Well I had to move quite suddenly away from Oxfordshire to the county of Norfolk. This is a quick, belated post to say farewell to the county that brought me back to nature and introduced me to wildlife photography. I will miss the rolling open countryside and the shadow of the Ridgeway on my dog walks greatly. Although I only lived near South Oxfordshire’s chalkhill downland for four years, it became a true home for me and it will always have a place in my heart.
During some of my farewell walks in my favourite places I was lucky enough to catch a glimpse of short-eared owls and a beautiful brown hare silhouetted against the skyline, so I leave Oxfordshire with those images as a beautiful memory.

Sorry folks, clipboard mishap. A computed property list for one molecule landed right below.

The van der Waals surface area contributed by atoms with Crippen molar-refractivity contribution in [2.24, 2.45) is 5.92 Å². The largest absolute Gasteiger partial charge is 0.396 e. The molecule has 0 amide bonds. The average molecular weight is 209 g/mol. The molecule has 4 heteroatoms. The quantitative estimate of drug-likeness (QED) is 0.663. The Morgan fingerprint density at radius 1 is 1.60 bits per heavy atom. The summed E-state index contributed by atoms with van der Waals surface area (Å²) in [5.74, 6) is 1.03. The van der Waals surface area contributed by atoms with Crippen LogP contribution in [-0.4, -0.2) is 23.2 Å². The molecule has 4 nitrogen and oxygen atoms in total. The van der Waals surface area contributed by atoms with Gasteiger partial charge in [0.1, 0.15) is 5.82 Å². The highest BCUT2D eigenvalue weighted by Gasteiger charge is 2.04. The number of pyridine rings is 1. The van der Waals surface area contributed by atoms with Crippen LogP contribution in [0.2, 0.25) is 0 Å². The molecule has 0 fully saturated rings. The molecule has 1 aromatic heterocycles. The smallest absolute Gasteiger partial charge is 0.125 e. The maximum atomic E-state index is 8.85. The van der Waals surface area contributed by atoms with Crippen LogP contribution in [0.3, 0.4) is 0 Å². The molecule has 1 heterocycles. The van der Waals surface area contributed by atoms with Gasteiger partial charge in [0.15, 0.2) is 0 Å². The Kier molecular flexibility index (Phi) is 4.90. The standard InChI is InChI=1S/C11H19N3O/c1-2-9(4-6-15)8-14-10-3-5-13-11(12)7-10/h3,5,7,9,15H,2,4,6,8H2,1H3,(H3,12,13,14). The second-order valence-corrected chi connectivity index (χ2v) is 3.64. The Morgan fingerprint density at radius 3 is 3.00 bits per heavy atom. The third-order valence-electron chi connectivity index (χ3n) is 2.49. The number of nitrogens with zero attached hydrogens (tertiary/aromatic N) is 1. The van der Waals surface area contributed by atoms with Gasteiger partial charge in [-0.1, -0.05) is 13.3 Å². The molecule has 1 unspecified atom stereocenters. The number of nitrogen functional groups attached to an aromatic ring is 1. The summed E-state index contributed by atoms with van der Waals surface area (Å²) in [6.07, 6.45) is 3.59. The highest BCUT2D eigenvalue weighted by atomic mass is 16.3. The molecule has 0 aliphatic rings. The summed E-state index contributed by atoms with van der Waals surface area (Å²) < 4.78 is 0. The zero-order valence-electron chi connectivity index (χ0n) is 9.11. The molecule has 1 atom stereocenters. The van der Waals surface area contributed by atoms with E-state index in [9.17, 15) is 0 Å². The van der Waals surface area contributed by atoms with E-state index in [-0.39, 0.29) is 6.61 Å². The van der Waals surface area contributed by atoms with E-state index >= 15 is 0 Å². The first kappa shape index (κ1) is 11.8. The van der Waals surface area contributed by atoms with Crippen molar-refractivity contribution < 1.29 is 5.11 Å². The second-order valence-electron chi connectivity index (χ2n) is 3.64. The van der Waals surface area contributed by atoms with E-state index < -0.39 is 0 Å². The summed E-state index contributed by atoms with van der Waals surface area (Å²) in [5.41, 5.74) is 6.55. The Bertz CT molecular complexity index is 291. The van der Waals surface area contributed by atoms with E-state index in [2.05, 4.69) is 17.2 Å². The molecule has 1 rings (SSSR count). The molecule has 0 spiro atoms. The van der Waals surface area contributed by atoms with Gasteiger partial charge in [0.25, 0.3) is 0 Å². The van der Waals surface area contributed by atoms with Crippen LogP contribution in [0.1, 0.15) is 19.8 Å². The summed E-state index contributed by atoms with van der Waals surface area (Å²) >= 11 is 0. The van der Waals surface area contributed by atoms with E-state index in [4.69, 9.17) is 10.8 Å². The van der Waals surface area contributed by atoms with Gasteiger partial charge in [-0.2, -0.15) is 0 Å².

Red Deer rut in the month of October, and there are many very accessible places you can witness this natural spectacle. I went for the first time with my husband John Stuart-Clarke to Bushy Park in London. The best time is at first light, before the park becomes busy with humans going about their daily activities.
We arrived shortly before sunrise after a chilly clear night which had created a dense fog. As we walked into the park grounds visibility was only a few feet, and I started to hear the bellows of the rutting stags.